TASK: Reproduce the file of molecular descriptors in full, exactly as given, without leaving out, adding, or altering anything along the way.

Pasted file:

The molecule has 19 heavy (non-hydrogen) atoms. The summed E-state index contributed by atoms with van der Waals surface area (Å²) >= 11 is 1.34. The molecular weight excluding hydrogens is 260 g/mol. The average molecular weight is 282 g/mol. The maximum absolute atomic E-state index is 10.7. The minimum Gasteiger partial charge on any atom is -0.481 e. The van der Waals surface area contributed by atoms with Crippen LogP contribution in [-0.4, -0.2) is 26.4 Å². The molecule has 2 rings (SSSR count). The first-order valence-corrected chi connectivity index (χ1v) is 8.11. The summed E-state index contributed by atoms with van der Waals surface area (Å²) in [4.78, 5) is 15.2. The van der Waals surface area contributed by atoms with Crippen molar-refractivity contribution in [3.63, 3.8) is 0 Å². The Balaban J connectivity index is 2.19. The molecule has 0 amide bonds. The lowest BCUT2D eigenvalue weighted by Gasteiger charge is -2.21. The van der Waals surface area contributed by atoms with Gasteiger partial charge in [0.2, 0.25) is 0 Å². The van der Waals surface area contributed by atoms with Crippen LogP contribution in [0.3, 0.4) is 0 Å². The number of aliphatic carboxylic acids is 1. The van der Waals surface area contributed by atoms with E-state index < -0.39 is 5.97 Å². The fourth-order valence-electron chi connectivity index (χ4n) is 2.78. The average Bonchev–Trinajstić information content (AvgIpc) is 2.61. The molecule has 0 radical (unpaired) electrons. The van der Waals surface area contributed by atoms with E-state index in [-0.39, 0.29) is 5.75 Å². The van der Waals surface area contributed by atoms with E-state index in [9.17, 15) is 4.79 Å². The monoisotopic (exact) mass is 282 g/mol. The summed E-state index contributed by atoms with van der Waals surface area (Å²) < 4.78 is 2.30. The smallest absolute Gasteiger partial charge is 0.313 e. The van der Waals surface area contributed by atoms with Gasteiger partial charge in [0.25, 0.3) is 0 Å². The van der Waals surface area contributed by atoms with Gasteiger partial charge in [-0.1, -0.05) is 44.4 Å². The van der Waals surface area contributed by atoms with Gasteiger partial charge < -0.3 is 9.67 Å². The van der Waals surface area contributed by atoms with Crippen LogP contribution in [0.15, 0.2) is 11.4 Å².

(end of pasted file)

The molecule has 19 heavy (non-hydrogen) atoms. The summed E-state index contributed by atoms with van der Waals surface area (Å²) >= 11 is 1.34. The molecular weight excluding hydrogens is 260 g/mol. The average molecular weight is 282 g/mol. The maximum absolute atomic E-state index is 10.7. The minimum Gasteiger partial charge on any atom is -0.481 e. The van der Waals surface area contributed by atoms with Crippen LogP contribution in [-0.4, -0.2) is 26.4 Å². The molecule has 2 rings (SSSR count). The first-order valence-corrected chi connectivity index (χ1v) is 8.11. The summed E-state index contributed by atoms with van der Waals surface area (Å²) in [4.78, 5) is 15.2. The van der Waals surface area contributed by atoms with Crippen molar-refractivity contribution in [3.63, 3.8) is 0 Å². The Balaban J connectivity index is 2.19. The molecule has 0 amide bonds. The lowest BCUT2D eigenvalue weighted by Gasteiger charge is -2.21. The van der Waals surface area contributed by atoms with Gasteiger partial charge in [0.2, 0.25) is 0 Å². The van der Waals surface area contributed by atoms with Crippen LogP contribution in [0.3, 0.4) is 0 Å². The number of aliphatic carboxylic acids is 1. The van der Waals surface area contributed by atoms with E-state index < -0.39 is 5.97 Å². The fourth-order valence-electron chi connectivity index (χ4n) is 2.78. The average Bonchev–Trinajstić information content (AvgIpc) is 2.61. The molecule has 0 radical (unpaired) electrons. The van der Waals surface area contributed by atoms with E-state index in [-0.39, 0.29) is 5.75 Å². The van der Waals surface area contributed by atoms with E-state index in [9.17, 15) is 4.79 Å². The monoisotopic (exact) mass is 282 g/mol. The summed E-state index contributed by atoms with van der Waals surface area (Å²) < 4.78 is 2.30. The smallest absolute Gasteiger partial charge is 0.313 e. The van der Waals surface area contributed by atoms with Gasteiger partial charge in [0.25, 0.3) is 0 Å². The van der Waals surface area contributed by atoms with Gasteiger partial charge in [-0.1, -0.05) is 44.4 Å². The van der Waals surface area contributed by atoms with Gasteiger partial charge < -0.3 is 9.67 Å². The van der Waals surface area contributed by atoms with Crippen LogP contribution in [0.15, 0.2) is 11.4 Å².